Caramel Sauce (Or is it car-mel)

What is Caramel Sauce?

Caramel is a beige to dark-brown sticky, sweet, and soft candy made by heating any of a variety of sugars. It is used as a flavoring in different puddings, ice creams, and custards. It fills different types of chocolates and is also a delicious topping for practically any dessert under the sun!

Who Came Up With It?

The exact history of caramel isn’t well known, but it is recorded that American settlers in the mid seventeenth century were beginning to make it. Sometime in the next two centuries, fat and milk were added while boiling sugar and water in order to create caramel. Caramel used to be made with beet juice because sugar was so hard to come by! Fun fact: Hershey’s candy did not start with chocolate, but with caramels. Hershey only discovered a deep love for chocolate when looking for different coatings to cover the caramel with. Since this time, many chefs have taken it upon themselves to create and improve upon the original methods used to make caramel and all of the treats that go along with it.

Where’s the Science?!

*S/O to Life Script for this awesome explanation!*

There are two main ways to caramelize sugar that also help create the different types of caramel (but only one method that is exemplified below). The dry method heats sugar with no water additions until it melts and is caramelized. Then the buttery fats and milks are added and the whole thing is boiled. This will creates a darker, stronger flavor.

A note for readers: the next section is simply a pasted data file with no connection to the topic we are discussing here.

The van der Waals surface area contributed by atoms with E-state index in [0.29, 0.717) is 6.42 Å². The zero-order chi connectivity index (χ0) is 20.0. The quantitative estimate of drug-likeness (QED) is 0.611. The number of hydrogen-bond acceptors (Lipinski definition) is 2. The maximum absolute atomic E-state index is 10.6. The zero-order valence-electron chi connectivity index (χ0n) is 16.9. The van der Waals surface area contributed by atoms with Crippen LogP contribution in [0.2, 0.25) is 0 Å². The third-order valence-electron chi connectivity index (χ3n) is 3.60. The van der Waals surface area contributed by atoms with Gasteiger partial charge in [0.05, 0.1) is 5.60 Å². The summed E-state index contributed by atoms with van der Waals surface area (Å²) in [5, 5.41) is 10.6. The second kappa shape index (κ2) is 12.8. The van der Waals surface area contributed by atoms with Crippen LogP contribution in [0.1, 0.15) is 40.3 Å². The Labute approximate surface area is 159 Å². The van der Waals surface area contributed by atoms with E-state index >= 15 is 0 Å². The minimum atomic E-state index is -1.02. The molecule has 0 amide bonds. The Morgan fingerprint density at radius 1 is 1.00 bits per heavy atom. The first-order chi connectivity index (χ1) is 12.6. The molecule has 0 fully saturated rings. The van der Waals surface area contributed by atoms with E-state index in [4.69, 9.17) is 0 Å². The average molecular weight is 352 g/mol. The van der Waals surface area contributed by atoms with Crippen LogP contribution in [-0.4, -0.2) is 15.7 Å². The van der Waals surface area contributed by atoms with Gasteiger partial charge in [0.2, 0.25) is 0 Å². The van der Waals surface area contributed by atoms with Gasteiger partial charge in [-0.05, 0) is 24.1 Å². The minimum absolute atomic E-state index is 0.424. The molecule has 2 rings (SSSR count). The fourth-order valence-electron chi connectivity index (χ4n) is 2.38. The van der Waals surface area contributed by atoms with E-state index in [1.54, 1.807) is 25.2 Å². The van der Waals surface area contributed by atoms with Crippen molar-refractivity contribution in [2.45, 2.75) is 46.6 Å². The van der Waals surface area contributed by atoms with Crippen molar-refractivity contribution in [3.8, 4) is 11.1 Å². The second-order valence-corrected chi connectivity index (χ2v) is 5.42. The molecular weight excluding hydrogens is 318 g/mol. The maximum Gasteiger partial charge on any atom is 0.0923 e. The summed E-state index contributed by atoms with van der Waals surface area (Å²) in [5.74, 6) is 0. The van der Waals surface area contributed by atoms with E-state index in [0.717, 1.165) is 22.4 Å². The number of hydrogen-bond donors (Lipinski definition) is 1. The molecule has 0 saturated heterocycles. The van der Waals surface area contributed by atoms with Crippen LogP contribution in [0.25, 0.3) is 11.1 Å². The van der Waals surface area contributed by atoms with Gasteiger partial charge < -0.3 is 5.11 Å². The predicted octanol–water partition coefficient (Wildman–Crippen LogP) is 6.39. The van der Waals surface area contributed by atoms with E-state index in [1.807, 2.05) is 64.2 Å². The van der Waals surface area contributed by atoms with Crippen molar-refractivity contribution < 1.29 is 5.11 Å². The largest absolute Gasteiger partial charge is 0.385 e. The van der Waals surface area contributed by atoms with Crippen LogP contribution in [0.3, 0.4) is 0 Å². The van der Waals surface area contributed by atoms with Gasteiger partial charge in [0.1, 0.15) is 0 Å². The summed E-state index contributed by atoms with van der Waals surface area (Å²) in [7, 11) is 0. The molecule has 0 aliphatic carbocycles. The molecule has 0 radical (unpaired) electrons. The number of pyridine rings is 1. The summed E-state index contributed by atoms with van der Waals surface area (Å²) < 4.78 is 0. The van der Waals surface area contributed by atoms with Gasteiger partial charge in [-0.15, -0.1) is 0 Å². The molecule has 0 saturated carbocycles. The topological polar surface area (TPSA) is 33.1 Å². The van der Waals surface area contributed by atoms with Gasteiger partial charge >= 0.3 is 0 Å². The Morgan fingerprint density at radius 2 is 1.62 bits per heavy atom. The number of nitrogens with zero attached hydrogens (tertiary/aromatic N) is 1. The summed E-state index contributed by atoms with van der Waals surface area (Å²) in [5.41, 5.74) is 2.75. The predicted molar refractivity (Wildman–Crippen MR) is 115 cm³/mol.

The wet method yields a different type of caramel and is most often used by caramel manufacturers. In this method, sugar and water are mixed together and boiled, then the butter and milk is added. This creates a lighter tasting and slightly less chewy caramel.

Both methods use caramelization in order to get to the end goal. Caramelization is the simplest browning reaction and it is still incredibly complex. Sugar’s flavor, initially sweet and odorless becomes acidic, bitter, and rich.



  • 1 cup granulate sugar
  • ¾ cup heavy whipping cream
  • 2 tablespoons unsalted butter
  • ½-1 teaspoon salt
  • 1 teaspoon vanilla extract
  • 1 vanilla bean, seeds removed from the pod (optional)
  • 2 tablespoons whiskey (optional)

Making Caramel Using the Dry Method


Sprinkle sugar evenly on the bottom of a medium saucepan set over medium heat. Allow sugar to melt and caramelize, swirling as necessary to promote even caramelization. Do not stir.

To make the Caramel Sauce:


As soon as the caramel is dark amber in color, immediately remove it from the heat and slowly add the heavy cream while whisking constantly. Caramel will bubble violently.IMG_1107

Return mixture to medium heat and simmer until any clumps have dissolved and mixture is smooth.

Would I Do It Again?!

I would make this recipe again in a heartbeat. Although I’m not sure if you can temper caramel in the same way that you can temper chocolate, I would like to try it out. This caramel because immediately rough and rock hard (similar to a caramel candy) once it got cold. Is that possible? Oh well, I’ll keep on making this recipe and add some different things each time!


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